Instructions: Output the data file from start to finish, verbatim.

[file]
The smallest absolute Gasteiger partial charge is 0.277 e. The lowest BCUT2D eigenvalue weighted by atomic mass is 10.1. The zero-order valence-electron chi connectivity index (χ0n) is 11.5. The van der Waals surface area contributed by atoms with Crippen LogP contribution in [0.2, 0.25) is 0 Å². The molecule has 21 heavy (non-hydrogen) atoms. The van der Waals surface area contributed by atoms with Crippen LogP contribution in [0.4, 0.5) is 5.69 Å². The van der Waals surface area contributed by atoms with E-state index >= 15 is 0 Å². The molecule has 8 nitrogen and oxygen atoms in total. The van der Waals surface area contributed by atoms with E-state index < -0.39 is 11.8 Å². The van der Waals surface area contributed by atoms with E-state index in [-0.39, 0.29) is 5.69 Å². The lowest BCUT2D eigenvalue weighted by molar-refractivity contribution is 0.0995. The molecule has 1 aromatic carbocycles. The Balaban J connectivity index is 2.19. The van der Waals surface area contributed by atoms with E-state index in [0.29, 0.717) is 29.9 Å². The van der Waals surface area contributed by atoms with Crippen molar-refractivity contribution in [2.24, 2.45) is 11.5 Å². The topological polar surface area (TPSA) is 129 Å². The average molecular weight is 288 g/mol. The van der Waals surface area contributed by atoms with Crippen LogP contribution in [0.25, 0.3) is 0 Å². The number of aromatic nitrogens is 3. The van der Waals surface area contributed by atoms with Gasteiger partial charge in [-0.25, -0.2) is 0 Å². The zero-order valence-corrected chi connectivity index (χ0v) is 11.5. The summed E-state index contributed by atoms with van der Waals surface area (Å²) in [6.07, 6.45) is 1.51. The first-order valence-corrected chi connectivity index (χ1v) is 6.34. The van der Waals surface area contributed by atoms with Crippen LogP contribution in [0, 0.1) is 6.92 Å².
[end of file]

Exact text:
The smallest absolute Gasteiger partial charge is 0.277 e. The lowest BCUT2D eigenvalue weighted by atomic mass is 10.1. The zero-order valence-electron chi connectivity index (χ0n) is 11.5. The van der Waals surface area contributed by atoms with Crippen LogP contribution in [0.2, 0.25) is 0 Å². The molecule has 21 heavy (non-hydrogen) atoms. The van der Waals surface area contributed by atoms with Crippen LogP contribution in [0.4, 0.5) is 5.69 Å². The van der Waals surface area contributed by atoms with E-state index >= 15 is 0 Å². The molecule has 8 nitrogen and oxygen atoms in total. The van der Waals surface area contributed by atoms with E-state index < -0.39 is 11.8 Å². The van der Waals surface area contributed by atoms with E-state index in [-0.39, 0.29) is 5.69 Å². The lowest BCUT2D eigenvalue weighted by molar-refractivity contribution is 0.0995. The molecule has 1 aromatic carbocycles. The Balaban J connectivity index is 2.19. The van der Waals surface area contributed by atoms with E-state index in [0.29, 0.717) is 29.9 Å². The van der Waals surface area contributed by atoms with Crippen molar-refractivity contribution in [2.24, 2.45) is 11.5 Å². The topological polar surface area (TPSA) is 129 Å². The average molecular weight is 288 g/mol. The van der Waals surface area contributed by atoms with Crippen LogP contribution in [0.25, 0.3) is 0 Å². The number of aromatic nitrogens is 3. The van der Waals surface area contributed by atoms with Gasteiger partial charge in [-0.25, -0.2) is 0 Å². The zero-order valence-corrected chi connectivity index (χ0v) is 11.5. The summed E-state index contributed by atoms with van der Waals surface area (Å²) in [6.07, 6.45) is 1.51. The first-order valence-corrected chi connectivity index (χ1v) is 6.34. The van der Waals surface area contributed by atoms with Crippen LogP contribution in [0, 0.1) is 6.92 Å².